From January 2015 to December 2016, the health authorities in Burundi piloted the inclusion of child nutrition services into the pre-existing performance-based financing free health care policy (PBF-FHC). An impact evaluation, focused on health centres, found positive effects both in terms of volume of services and quality of care. To some extent, this result is puzzling given the harshness of the contextual constraints related to the fragile setting.
With a multi-methods approach, we explored how contextual and implementation constraints interacted with the pre-identified tracks of effect transmission embodied in the intervention. For our analysis, we used a hypothetical Theory of Change (ToC) that mapped a set of seven tracks through which the intervention might develop positive effects for children suffering from malnutrition. We built our analysis on (1) findings from the facility surveys and (2) extra qualitative data (logbooks, interviews and operational document reviews).
Our results suggest that six constraints have weighted upon the intervention: (1) initial low skills of health workers; (2) unavailability of resources (including nutritional dietary inputs and equipment); (3) payment delays; (4) suboptimal information; (5) restrictions on autonomy; and (6) low intensity of supervision. Together, they have affected the intensity of the intervention, especially during its first year. From our analysis of the ToC, we noted that the positive effects largely occurred as a result of the incentive and information tracks. Qualitative data suggests that health centres have circumvented the many constraints by relying on a community-based recruitment strategy and a better management of inputs at the level of the facility and the patient himself.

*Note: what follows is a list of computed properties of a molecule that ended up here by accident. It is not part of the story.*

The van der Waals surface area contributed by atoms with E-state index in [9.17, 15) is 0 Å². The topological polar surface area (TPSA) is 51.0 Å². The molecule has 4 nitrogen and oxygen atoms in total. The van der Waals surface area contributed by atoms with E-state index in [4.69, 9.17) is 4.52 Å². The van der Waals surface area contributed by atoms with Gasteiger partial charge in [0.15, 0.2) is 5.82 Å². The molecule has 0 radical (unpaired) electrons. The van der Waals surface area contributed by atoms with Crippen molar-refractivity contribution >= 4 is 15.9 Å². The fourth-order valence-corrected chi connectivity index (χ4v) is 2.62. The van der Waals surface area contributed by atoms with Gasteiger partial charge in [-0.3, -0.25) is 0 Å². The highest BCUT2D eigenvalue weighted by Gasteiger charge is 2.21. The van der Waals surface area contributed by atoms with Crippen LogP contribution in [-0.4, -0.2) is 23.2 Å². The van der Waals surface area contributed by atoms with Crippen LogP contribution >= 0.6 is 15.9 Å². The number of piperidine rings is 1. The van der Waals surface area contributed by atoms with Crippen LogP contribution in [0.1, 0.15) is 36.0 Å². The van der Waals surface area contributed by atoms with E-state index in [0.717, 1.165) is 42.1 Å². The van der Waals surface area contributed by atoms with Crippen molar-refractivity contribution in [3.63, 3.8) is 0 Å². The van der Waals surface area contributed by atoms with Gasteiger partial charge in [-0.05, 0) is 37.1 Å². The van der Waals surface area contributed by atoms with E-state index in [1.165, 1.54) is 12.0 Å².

Frontline actors have agency: when incentives are right, they take the initiative and find solutions. However, they cannot perform miracles: Burundi needs a holistic societal strategy to resolve the structural problem of child malnutrition.